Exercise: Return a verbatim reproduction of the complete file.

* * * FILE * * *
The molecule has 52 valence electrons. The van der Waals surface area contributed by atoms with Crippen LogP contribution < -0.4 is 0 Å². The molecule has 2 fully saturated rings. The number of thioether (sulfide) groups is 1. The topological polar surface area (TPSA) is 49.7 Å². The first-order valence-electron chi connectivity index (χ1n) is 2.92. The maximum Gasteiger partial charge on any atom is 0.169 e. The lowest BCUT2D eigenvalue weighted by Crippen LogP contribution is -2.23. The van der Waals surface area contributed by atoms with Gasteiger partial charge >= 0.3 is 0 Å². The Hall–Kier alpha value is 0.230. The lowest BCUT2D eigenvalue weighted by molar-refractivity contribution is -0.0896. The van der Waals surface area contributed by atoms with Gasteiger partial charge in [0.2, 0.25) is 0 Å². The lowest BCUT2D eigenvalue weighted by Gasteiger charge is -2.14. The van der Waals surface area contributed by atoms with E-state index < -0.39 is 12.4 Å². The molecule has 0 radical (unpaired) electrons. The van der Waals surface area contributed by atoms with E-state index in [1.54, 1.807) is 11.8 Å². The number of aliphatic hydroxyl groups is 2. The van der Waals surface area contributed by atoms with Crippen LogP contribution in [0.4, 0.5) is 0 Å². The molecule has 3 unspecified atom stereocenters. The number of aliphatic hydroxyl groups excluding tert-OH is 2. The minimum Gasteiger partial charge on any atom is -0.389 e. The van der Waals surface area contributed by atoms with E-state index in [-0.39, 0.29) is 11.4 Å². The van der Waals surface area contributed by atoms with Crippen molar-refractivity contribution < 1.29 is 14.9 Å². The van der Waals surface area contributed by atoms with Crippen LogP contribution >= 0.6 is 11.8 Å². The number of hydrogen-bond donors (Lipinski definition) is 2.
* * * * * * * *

The molecule has 52 valence electrons. The van der Waals surface area contributed by atoms with Crippen LogP contribution < -0.4 is 0 Å². The molecule has 2 fully saturated rings. The number of thioether (sulfide) groups is 1. The topological polar surface area (TPSA) is 49.7 Å². The first-order valence-electron chi connectivity index (χ1n) is 2.92. The maximum Gasteiger partial charge on any atom is 0.169 e. The lowest BCUT2D eigenvalue weighted by Crippen LogP contribution is -2.23. The van der Waals surface area contributed by atoms with Gasteiger partial charge >= 0.3 is 0 Å². The Hall–Kier alpha value is 0.230. The lowest BCUT2D eigenvalue weighted by molar-refractivity contribution is -0.0896. The van der Waals surface area contributed by atoms with Gasteiger partial charge in [0.2, 0.25) is 0 Å². The lowest BCUT2D eigenvalue weighted by Gasteiger charge is -2.14. The van der Waals surface area contributed by atoms with E-state index < -0.39 is 12.4 Å². The molecule has 0 radical (unpaired) electrons. The van der Waals surface area contributed by atoms with E-state index in [1.54, 1.807) is 11.8 Å². The number of aliphatic hydroxyl groups is 2. The van der Waals surface area contributed by atoms with Crippen LogP contribution in [0.4, 0.5) is 0 Å². The molecule has 3 unspecified atom stereocenters. The number of aliphatic hydroxyl groups excluding tert-OH is 2. The minimum Gasteiger partial charge on any atom is -0.389 e. The van der Waals surface area contributed by atoms with E-state index in [-0.39, 0.29) is 11.4 Å². The van der Waals surface area contributed by atoms with Crippen molar-refractivity contribution < 1.29 is 14.9 Å². The van der Waals surface area contributed by atoms with Crippen LogP contribution >= 0.6 is 11.8 Å². The number of hydrogen-bond donors (Lipinski definition) is 2.